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5 April 20244 minute read

DLA Piper advises three small island States pro bono in first written round of the International Court of Justice Advisory Opinion on Climate Change

DLA Piper has advised the Governments of the Democratic Republic of Timor-Leste, the Kingdom of Tonga, and Solomon Islands pro-bono in preparing their first written statements in the advisory opinion on climate change before the International Court of Justice (ICJ).

The United Nations General Assembly, by consensus, has requested the ICJ provide an advisory opinion on the obligations of States under international law to protect the climate system from the adverse effects of anthropogenic greenhouse gas emissions for States and for present and future generations. The ICJ has also been asked to consider the legal consequences for States that have caused significant harm to the climate.

The ICJ proceedings follow the recent climate change advisory opinion before the International Tribunal for the Law of the Sea (ITLOS) on States’ obligations to protect the marine environment from the impacts of climate changes. DLA Piper also supported Timor-Leste in those proceedings (read more here).

Partner, Stephen Webb, said “the ICJ advisory opinion is the most significant climate legal proceedings to date and will set a new bar as to what States’ obligations are to protect the environment from the impacts of climate change”. Partner, Gitanjali Bajaj added “these proceedings are likely to be the largest representation of Small Island States comprehensively outlining for the first time, individually and collectively, the much-needed actions and priorities to address the challenges of climate change.”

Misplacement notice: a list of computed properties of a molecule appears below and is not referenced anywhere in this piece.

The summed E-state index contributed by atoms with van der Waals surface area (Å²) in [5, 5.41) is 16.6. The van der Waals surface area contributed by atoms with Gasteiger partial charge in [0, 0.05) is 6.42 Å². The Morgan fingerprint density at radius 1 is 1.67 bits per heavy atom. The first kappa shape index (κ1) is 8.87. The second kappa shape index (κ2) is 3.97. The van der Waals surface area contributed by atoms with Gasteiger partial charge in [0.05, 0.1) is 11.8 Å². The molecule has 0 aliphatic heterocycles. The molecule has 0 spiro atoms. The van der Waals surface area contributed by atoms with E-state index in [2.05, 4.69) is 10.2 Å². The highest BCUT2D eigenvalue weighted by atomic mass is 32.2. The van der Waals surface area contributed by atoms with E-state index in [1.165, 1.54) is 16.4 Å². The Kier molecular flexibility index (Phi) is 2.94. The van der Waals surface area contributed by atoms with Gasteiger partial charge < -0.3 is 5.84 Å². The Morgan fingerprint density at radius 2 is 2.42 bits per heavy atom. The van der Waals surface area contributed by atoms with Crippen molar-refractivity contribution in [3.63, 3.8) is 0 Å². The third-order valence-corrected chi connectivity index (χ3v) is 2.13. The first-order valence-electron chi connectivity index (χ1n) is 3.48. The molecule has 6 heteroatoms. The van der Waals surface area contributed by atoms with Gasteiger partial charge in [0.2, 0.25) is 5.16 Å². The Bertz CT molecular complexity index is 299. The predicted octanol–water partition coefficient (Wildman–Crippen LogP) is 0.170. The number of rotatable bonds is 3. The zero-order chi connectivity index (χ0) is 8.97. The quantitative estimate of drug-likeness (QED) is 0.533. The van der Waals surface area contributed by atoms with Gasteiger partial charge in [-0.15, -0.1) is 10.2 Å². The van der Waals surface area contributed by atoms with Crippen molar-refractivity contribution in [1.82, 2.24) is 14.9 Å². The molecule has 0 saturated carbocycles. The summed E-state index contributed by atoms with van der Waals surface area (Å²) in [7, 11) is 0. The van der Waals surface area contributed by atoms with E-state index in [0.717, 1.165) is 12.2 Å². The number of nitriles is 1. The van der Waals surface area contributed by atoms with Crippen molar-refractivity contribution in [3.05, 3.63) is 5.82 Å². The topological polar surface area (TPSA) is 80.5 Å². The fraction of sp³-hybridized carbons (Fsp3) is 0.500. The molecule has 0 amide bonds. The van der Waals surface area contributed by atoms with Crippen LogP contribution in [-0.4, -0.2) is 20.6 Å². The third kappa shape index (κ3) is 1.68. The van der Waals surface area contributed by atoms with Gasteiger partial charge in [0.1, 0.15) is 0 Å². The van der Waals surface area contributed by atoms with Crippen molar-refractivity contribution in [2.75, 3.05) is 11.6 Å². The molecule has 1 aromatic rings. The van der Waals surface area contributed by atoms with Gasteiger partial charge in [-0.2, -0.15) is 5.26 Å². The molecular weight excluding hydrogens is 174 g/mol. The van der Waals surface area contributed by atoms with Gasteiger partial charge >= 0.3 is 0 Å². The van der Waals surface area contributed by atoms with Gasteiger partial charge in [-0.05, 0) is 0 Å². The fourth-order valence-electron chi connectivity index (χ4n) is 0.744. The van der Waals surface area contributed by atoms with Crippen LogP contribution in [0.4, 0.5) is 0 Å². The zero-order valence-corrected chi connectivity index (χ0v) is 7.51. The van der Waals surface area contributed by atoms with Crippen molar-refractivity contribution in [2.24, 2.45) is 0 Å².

International Head of Responsible Business, Claire Donse said “Small Island Developing States are among the most vulnerable to climate change impacts, yet often lack the resources to fully participate in global proceedings of this kind. By taking these cases on a pro bono basis, we help give those States most vulnerable to climate risk an opportunity to effectively participate, share their perspectives from the frontlines of climate change, and to call for measures which protect the most vulnerable”.

States that submitted a written statement in the first round of the proceedings are now invited to submit written comments in response to the statements received from other States. The deadline for written comments is 24 June 2024, with the oral hearings expected to take place in late 2024 or early 2025.

The DLA Piper team comprised Stephen Webb (Partner, Brisbane), Gitanjali Bajaj (Partner, Sydney), Claire Donse (Partner, London), Cate Martin (Pro Bono Director, Sydney), Claire Robertson (Solicitor, Brisbane), Milly Thomas (Associate, London), Austyn Campbell (Solicitor, Sydney), Nick Cubit (Solicitor, Brisbane), Riley Arthur (Solicitor, Brisbane), Eran Sthoeger Esq. as Counsel for Timor-Leste, Monica Feria-Tinta as Counsel for Tonga, and Harj Narulla as Counsel for Solomon Islands.  The DLA Piper team was also supported by John Ridgway, Dirk Heinz, Damian Kelly, and other members of Pacific Legal Network in relation to Solomon Islands.

If you would like to learn more about the advisory opinion proceedings and their significance you can read more here.



DLA Piper has a depth of experience in high profile public international law matters of historical significance. DLA Piper is a leader in understanding and advising on legal liability and the legal risks associated with the impacts of climate change. We advise governments and the private sector on climate change related matters, including being the provider of legal services for COP26. On commercial projects, the firm has been ranked No. 1 for turnover of closed renewable projects and M+A deals closed for a number years now. If you would like further information about the advisory opinions proceedings before the international courts, please contact Stephen Webb or Gitanjali Bajaj.